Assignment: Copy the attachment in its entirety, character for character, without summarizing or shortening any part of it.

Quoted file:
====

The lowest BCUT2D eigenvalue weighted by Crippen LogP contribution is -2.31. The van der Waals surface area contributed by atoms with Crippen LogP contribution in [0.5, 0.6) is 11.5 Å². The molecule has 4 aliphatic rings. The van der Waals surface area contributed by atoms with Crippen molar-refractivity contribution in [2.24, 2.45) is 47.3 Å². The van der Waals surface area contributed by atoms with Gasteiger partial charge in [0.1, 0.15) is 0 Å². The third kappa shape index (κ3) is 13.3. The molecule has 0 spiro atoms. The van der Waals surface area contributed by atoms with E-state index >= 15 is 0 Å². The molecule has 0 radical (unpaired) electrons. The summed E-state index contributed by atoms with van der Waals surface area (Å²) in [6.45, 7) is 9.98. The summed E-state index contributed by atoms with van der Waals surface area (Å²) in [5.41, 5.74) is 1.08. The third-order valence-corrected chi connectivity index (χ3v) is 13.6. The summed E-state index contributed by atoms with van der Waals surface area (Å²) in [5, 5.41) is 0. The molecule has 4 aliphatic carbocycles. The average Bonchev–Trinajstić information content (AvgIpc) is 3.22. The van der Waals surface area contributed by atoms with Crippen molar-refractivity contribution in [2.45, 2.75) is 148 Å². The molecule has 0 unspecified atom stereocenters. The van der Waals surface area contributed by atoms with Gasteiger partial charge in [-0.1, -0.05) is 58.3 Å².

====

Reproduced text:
The lowest BCUT2D eigenvalue weighted by Crippen LogP contribution is -2.31. The van der Waals surface area contributed by atoms with Crippen LogP contribution in [0.5, 0.6) is 11.5 Å². The molecule has 4 aliphatic rings. The van der Waals surface area contributed by atoms with Crippen molar-refractivity contribution in [2.24, 2.45) is 47.3 Å². The van der Waals surface area contributed by atoms with Gasteiger partial charge in [0.1, 0.15) is 0 Å². The third kappa shape index (κ3) is 13.3. The molecule has 0 spiro atoms. The van der Waals surface area contributed by atoms with E-state index >= 15 is 0 Å². The molecule has 0 radical (unpaired) electrons. The summed E-state index contributed by atoms with van der Waals surface area (Å²) in [6.45, 7) is 9.98. The summed E-state index contributed by atoms with van der Waals surface area (Å²) in [5.41, 5.74) is 1.08. The third-order valence-corrected chi connectivity index (χ3v) is 13.6. The summed E-state index contributed by atoms with van der Waals surface area (Å²) in [5, 5.41) is 0. The molecule has 4 aliphatic carbocycles. The average Bonchev–Trinajstić information content (AvgIpc) is 3.22. The van der Waals surface area contributed by atoms with Crippen molar-refractivity contribution in [2.45, 2.75) is 148 Å². The molecule has 0 unspecified atom stereocenters. The van der Waals surface area contributed by atoms with Gasteiger partial charge in [-0.1, -0.05) is 58.3 Å².